Foundation Board Chair 1996-1998
Growing up when Utah Valley University was still a vocational-technical school, Ron Dallin lived next door to Wilson Sorensen, who served as president of the school for 36 years. “He worked hard and put a lot energy and effort into making that school what it was,” says Dallin, who is delighted to see how far the school has progressed over the years. “It’s the university that kids are choosing, and it fills a wonderful need in our community.”
In the 1990s, Dallin’s friend Marlon Snow invited him to join the UVU Foundation Board (then the Utah Valley State College Foundation Board). Dallin had been supporting his alma mater, Brigham Young University, for years, but he quickly became a strong supporter of UVU. “I just fell in love with what was going on down at UVU. My heart certainly has a soft spot for it; it’s a wonderful place,” says Dallin.
During Dallin’s years on the Foundation Board, the board’s primary focus was to ramp up fundraising and to establish an endowment. To that end the Foundation carried out a fundraising campaign with a goal in the millions. “At the time, it was a very lofty goal. I thought, ‘Wow, can we really do this?’ But we reached out to the business people in the community,” says Dallin. The campaign was successful, raising about $4 million, and it also helped build relationships between the college and the community, an important accomplishment.
“We really did engage the business community around the valley, and they got behind us,” says Dallin. “One of the things that was fascinating to me at the time was how many people had similar feelings to mine—that this was a place where they could belong, a place they could feel a part of. They could feel like the help they gave was really appreciated and needed.”
After his term as Foundation Board chair concluded, Dallin joined the Board of Trustees, serving just as the college was working to achieve university status. He also was involved with the selection committee that hired President William A. Sederburg in 2003.
Two of Dallin’s sons have earned degrees at UVU. One majored in business management and now owns tanning salons in Utah and Salt Lake counties. “It was fun to talk to him about what was going on in his classes, as I was involved with the school at the time. He finished fairly quickly and had a wonderful time,” remembers Dallin. The other son recently completed a degree in aviation science and is working in the UVU School of Aviation Science while pursuing a degree in economics at the University. Several nieces and nephews of Dallin’s are also attending UVU.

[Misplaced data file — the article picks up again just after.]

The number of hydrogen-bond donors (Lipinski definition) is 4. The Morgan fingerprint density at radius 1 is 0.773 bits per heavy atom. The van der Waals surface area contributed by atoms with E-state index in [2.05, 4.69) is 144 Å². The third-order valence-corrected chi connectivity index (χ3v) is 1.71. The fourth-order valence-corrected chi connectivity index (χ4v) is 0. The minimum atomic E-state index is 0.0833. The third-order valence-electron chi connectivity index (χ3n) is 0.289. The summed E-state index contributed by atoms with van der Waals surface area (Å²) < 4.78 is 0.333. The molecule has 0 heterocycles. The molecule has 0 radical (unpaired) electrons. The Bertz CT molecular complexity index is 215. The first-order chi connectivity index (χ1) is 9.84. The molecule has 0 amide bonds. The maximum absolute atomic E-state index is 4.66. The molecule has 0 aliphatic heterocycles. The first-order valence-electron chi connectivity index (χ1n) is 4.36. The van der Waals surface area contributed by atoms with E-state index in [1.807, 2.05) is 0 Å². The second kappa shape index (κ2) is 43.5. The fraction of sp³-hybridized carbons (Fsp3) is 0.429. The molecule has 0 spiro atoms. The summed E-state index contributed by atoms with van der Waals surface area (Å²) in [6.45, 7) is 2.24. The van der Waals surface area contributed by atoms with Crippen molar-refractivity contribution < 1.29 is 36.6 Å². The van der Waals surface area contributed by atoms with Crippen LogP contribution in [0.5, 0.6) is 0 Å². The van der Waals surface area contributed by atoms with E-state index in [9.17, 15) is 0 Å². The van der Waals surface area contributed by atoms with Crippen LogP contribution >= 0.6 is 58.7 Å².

“I’m excited about the University and where it’s headed. One of the things I’m so impressed with is the quality of the education students are getting. The class sizes are small, and the close relationships with professors are a real benefit. That’s one of the things UVU does well,” says Dallin.
Dallin enjoys attending the annual breakfasts of the past Foundation Board chairs because of the good memories they bring back. “You knew at the time it was wonderful, but as you get a little older and you’re a little less involved with it, you kind of think, ‘Wow, that was really a special time,’” he says. At last year’s breakfast he discovered that he knew the grandparents of the Foundation ambassador receiving the Ron Dallin Scholarship—they had lived just around the corner from him many years ago. “I knew her dad really well, so that was a fun connection.”
When Dallin meets student ambassadors, he is always impressed by how grateful they are for the educational experience they’re getting at UVU and how well they represent the University. “It’s really impressive to think that they can get out of their own way long enough to really look at the good of the University,” he says. “Most of us are so wrapped up in what we’re doing that we don’t often have time to focus on the bigger picture.”
Today Dallin is involved with commercial properties, including several InstaCare facilities and a couple of luxury rentals near Sundance. “I don’t plan to retire. I’m going to keep slugging and see what happens. The future’s brighter if you get up and keep working,” he says.